THE MODERN MINT BLOG
In Gardens Illustrated magazine a few issues back, they had an interview with Midori Shintani, the Head Gardener of Tokachi Millenium Forest. (You can find photos of the work done by designer Dan Pearson in the Millenium Forest here, at his website.)
She told the story of how she came to be there with great eloquence. She had learned the tea ceremony, ikebana and calligraphy before studying horticulture – “I enjoyed the course, but I still did not know what I should become… for 11 years I struggled to choose my path.”
This is the case with a lot of people, and sometimes trying to second guess what you want to be becomes a ridiculous merry-go-round that is hard to get off from. We look at our own path from labourer to playwright to stand-up comedian to gardener and… well, who would have guessed life would take us in such a direction? And who is to know where it goes next?
A lot of the places Midori Shintani worked had creative undertones (a design office, an art gallery) and you see this a lot in people who eventually end up gardening – it is work that allows for independent thought, so offers that crucial edge, that free-form outlet for your dreams and passions that other vocations may not.
After time in Sweden working at a garden she arrived back to Japan and had to train intensively – “I was in my 30’s so I needed to get the experience more quickly.”
She then ended up working at the Millenium Forest, as head gardener. Dan Pearson speaks highly of her, as a perfect fit for the garden. She herself seems to believe she has finally come home – “This really is the place where I can fully be myself.”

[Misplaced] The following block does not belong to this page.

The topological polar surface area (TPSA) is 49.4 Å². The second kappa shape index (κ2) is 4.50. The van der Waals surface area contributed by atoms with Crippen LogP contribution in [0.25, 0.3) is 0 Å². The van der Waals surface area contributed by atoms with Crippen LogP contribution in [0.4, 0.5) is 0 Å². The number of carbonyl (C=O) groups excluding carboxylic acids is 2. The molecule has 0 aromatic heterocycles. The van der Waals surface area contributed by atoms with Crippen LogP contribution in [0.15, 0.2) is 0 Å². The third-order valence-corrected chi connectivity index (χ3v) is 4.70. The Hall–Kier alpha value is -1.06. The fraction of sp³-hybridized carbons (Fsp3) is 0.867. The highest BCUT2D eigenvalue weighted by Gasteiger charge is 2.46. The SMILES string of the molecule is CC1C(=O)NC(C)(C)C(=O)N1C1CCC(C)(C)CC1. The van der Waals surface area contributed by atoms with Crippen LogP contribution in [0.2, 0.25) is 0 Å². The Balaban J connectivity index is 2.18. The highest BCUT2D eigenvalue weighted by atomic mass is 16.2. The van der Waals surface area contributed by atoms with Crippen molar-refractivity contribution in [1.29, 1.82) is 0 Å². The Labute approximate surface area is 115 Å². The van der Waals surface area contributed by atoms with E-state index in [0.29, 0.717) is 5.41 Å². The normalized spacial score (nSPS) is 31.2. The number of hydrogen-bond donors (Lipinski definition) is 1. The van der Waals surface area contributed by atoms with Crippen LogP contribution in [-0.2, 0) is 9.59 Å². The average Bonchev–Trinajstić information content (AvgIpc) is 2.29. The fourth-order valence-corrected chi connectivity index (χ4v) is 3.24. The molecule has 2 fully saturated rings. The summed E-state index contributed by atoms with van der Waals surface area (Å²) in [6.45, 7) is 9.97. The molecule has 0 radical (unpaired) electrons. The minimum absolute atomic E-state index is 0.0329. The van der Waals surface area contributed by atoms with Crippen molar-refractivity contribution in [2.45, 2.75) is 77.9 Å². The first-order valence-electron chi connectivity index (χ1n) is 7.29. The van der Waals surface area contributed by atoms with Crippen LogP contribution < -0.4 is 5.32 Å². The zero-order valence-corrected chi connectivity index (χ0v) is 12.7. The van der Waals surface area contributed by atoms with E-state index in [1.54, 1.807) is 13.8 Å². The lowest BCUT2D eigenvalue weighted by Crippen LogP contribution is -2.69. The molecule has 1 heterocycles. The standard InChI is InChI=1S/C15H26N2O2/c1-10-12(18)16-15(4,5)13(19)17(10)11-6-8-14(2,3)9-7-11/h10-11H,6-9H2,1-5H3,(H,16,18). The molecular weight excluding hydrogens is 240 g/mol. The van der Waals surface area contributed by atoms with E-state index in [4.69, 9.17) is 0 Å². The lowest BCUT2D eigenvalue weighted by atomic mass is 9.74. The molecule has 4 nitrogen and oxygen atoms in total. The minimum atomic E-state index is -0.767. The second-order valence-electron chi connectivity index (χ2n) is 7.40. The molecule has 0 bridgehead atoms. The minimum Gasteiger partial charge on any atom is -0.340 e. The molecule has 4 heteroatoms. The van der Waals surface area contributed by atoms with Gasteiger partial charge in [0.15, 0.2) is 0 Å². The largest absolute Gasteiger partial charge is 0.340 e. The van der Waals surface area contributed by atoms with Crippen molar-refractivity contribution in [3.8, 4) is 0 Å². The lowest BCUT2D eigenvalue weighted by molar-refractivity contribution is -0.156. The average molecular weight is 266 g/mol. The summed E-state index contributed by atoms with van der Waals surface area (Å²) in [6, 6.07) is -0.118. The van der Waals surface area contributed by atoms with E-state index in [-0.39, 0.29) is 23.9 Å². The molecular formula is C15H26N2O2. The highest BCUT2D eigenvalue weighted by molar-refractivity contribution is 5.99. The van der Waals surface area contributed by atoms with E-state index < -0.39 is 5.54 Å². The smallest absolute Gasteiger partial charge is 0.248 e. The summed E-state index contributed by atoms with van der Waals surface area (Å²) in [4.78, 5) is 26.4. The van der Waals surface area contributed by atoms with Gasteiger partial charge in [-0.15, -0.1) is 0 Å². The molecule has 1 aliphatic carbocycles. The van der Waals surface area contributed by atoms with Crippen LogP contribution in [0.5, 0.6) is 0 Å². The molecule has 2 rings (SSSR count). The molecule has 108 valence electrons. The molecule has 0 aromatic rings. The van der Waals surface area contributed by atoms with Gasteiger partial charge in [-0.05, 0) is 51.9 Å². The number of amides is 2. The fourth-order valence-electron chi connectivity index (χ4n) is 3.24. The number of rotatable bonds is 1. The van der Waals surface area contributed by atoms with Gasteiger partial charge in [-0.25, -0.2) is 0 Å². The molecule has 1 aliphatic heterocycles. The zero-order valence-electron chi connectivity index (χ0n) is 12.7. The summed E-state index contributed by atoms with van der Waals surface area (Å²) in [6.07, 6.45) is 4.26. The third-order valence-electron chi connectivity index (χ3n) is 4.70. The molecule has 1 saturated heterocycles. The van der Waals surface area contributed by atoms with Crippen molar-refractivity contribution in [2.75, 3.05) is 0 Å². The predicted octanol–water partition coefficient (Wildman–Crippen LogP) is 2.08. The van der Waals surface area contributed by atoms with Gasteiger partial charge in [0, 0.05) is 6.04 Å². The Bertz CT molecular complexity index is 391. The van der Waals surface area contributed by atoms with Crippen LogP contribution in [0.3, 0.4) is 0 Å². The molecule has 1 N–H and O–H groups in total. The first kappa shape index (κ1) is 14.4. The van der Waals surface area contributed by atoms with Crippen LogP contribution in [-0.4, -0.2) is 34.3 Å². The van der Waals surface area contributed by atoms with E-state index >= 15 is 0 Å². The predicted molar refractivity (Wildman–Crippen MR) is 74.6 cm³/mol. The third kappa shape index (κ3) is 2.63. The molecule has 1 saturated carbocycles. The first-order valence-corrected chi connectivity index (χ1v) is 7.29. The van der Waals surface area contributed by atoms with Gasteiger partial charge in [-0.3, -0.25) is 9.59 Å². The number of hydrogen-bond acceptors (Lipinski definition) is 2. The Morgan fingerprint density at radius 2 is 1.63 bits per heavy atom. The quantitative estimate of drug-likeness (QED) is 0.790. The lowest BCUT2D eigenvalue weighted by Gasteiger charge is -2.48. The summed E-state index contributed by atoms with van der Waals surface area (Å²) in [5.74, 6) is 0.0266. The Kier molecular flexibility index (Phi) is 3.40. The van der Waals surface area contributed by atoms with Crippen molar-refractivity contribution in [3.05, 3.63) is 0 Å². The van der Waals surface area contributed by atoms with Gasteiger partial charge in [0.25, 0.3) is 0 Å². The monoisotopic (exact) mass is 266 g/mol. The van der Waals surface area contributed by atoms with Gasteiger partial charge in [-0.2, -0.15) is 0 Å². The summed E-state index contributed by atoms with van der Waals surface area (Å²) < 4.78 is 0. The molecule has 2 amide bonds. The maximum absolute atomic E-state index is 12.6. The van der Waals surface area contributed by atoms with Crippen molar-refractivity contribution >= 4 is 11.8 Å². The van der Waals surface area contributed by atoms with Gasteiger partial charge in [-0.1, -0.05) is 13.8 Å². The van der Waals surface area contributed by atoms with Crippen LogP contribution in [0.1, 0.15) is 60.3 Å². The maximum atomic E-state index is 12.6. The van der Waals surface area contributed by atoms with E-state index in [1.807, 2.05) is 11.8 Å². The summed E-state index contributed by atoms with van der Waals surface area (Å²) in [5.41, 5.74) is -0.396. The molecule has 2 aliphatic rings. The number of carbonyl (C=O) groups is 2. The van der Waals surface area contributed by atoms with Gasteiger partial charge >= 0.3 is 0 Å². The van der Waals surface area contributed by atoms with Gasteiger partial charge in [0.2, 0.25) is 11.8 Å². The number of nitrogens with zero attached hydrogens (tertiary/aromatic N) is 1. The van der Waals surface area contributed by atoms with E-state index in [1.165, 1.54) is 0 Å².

But the moment we loved most from the interview was what she said about how the garden is managed.
“This garden is a bridge between humans and nature. We use minimum tools, minimum management, but maximum vision. We have a mission to introduce a new garden movement. The potential is exciting.”
We highlighted the words that struck us so hard – we use minimum tools, minimum management. This is a beautiful thought, and if acted out well it is a philosophy of gardening that suits modern life – a sensitive hand to deal with nature, as little fuss as possible over what you use to do it.
We hope Midori Shintani will speak more about her way of gardening in the future. It is a way we feel a strong urge to follow.
Well would you look at that! The mainstream media are picking up on the idea that organic bulbs are bee friendly bulbs, and we should all be planting them – hurrah! Read what Alys Fowler has to say in the Guardian. We have been banging on about this for a few years already, and selling these toxin free bulbs all that time. Alys Fowler does not mention us in her list of suppliers, but you can see what we have in stock here – Ecobulbs. Or find a (sadly) short list of other suppliers in the UK here – Where …
We love this, and they are very funny live….
As organic gardeners we thought you may be interested to know where you can buy organically grown, bee-friendly bulbs here in the UK. The list is short, sadly, but we hope that in the future EVERYONE is stocking them each Autumn. Modern Mint – Help The Honeybee Organic Catalogue have a good range – Autumn Bulbs Crocus stock a few – Organic Bulbs For further reading on why you should plant organic bulbs, see this piece in the Telegraph by Modern Mint favourite John Walker, The Earth Friendly Gardener.